What is having hallucinations like?

Hallucinations are hearing, seeing, tasting, feeling and smelling things that aren’t actually there. Out of all hallucinations that exist, the most prevalent symptom is hearing voices. When I hear voices, I generally hear them as a cacophony of whispers. Occasionally, a loud voice will shout amongst the whispers that will sort of jolt me back into reality. After that loud voice shouts, the whispers will go away for a while. Hearing voices becomes most noticeable when I’m going to bed. I think this is because there aren’t real noises or thoughts to distract me from the whispers I would have normally heard throughout the day.

I can rarely discern what the voices are saying. The only time I can make out what is being said is when one of the voices shout. Although, when the shouting happens, 80% of the time or more they’re just yelling my name. The most common shouting voice I hear is in my grandfather’s voice. In reality, my grandfather never yells. I’ve never once heard him raise his voice, let alone show any sort of hostility. I’ve never viewed my grandfather in a negative light. I think that when I hear his voice, maybe hearing it calms my nerves. It sort of relieves stress which subsides the other voices. It seems my grandparents have always been a positive part of my life, even when I’m hallucinating their presence.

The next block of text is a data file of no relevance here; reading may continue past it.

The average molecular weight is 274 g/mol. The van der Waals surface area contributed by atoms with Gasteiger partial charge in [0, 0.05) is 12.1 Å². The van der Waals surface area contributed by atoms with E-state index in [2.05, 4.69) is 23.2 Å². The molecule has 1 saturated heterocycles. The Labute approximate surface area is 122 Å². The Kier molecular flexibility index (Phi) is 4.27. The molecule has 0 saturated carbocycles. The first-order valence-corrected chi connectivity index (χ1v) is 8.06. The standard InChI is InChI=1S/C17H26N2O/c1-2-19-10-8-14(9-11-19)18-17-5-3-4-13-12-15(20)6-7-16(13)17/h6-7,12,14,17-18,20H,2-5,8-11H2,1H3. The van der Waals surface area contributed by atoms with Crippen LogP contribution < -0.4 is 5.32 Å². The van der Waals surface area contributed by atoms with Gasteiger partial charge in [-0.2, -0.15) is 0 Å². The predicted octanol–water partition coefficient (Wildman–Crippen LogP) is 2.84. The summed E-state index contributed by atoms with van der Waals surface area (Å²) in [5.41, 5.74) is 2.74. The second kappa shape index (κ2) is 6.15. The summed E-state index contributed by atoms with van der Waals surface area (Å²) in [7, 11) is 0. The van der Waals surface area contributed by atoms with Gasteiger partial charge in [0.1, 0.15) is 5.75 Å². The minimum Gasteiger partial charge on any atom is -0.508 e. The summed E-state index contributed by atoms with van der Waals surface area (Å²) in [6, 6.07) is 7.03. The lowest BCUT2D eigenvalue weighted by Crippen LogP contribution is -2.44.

Hallucinations bring out negative feelings

It’s actually quite rare for hallucinations to be positive. As a Tourette’s syndrome sufferer only yells expletives instead of compliments, a schizophrenic person typically has hallucinations and delusions that are unsettling in some way or another (I describe what having delusions is like in this post – click here).

Outside of voices, I’ve had plenty of other hallucinations. My most common hallucinations are through smell and taste but mostly smell. I will often smell smoke which will feed a delusion that the house is on fire. I often find myself systematically going through the house to make sure nothing is on fire. Sometimes it works out in my favor, however; another symptom of schizophrenia is inattentiveness. Sometimes I might forget to turn off the burner of the stove. I’ll find out soon after due to my paranoid delusions and hallucinations.

Hallucinations and delusions can go hand-in-hand

As far as delusions of taste go, I often think that people are spiking my drinks (an activity common in date rape crime). It’s completely irrational, but the thoughts are there nonetheless. So if I’m getting a coffee from a coffee shop, sometimes I’ll taste liquor for the first sip until I sort of collect my thoughts and rationalize them away. Generally, once I make an effort to rationalize why I’m experiencing something like this, I can go on with my normal way of going about life. This is not just true with hallucinations, but most of any symptoms I have.

At the times that I have visual hallucinations, it’s sometimes extreme. The most common visual hallucination I had was when I was working at a liquor store. When you work at a liquor store you end up dealing with a lot of unsavory people, mostly alcoholics and shoplifters, or shoplifters that are alcoholics. Dealing with these people takes a toll on you mentally. You may not notice it, but it happens. I didn’t notice it, but the stress from it manifested in an increase of psychotic symptoms, one of them being visual hallucinations of nuclear bombs being detonated in the city I was living in. Again, like many of the symptoms I experience, I had to make a concerted effort to rationalize away these experiences.

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